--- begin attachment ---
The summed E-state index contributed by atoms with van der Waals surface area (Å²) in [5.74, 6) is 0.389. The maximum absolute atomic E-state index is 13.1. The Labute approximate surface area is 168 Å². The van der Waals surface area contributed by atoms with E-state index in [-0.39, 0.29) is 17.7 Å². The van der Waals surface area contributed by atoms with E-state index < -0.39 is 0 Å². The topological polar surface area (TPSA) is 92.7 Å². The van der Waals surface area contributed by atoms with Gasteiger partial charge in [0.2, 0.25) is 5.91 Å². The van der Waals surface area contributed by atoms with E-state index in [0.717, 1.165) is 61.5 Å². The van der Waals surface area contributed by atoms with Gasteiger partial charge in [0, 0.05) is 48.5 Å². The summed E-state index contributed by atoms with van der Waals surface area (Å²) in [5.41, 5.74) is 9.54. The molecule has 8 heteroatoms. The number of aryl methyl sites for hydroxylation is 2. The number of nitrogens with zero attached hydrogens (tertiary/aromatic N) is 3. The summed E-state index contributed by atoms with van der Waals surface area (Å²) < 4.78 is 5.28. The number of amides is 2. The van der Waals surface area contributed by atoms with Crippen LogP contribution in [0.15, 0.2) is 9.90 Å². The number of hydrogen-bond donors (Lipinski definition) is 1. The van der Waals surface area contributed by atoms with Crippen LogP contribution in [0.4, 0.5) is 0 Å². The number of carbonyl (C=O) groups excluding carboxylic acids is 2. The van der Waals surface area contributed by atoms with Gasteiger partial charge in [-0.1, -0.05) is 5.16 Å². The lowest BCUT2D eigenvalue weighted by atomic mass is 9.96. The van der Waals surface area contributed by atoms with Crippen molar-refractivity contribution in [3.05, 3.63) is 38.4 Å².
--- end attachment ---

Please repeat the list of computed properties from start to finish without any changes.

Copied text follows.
The summed E-state index contributed by atoms with van der Waals surface area (Å²) in [5.74, 6) is 0.389. The maximum absolute atomic E-state index is 13.1. The Labute approximate surface area is 168 Å². The van der Waals surface area contributed by atoms with E-state index in [-0.39, 0.29) is 17.7 Å². The van der Waals surface area contributed by atoms with E-state index < -0.39 is 0 Å². The topological polar surface area (TPSA) is 92.7 Å². The van der Waals surface area contributed by atoms with Gasteiger partial charge in [0.2, 0.25) is 5.91 Å². The van der Waals surface area contributed by atoms with E-state index in [0.717, 1.165) is 61.5 Å². The van der Waals surface area contributed by atoms with Gasteiger partial charge in [0, 0.05) is 48.5 Å². The summed E-state index contributed by atoms with van der Waals surface area (Å²) in [5.41, 5.74) is 9.54. The molecule has 8 heteroatoms. The number of aryl methyl sites for hydroxylation is 2. The number of nitrogens with zero attached hydrogens (tertiary/aromatic N) is 3. The summed E-state index contributed by atoms with van der Waals surface area (Å²) < 4.78 is 5.28. The number of amides is 2. The van der Waals surface area contributed by atoms with Crippen LogP contribution in [0.15, 0.2) is 9.90 Å². The number of hydrogen-bond donors (Lipinski definition) is 1. The van der Waals surface area contributed by atoms with Crippen LogP contribution in [0.4, 0.5) is 0 Å². The number of carbonyl (C=O) groups excluding carboxylic acids is 2. The van der Waals surface area contributed by atoms with Gasteiger partial charge in [-0.1, -0.05) is 5.16 Å². The lowest BCUT2D eigenvalue weighted by atomic mass is 9.96. The van der Waals surface area contributed by atoms with Crippen molar-refractivity contribution in [3.05, 3.63) is 38.4 Å².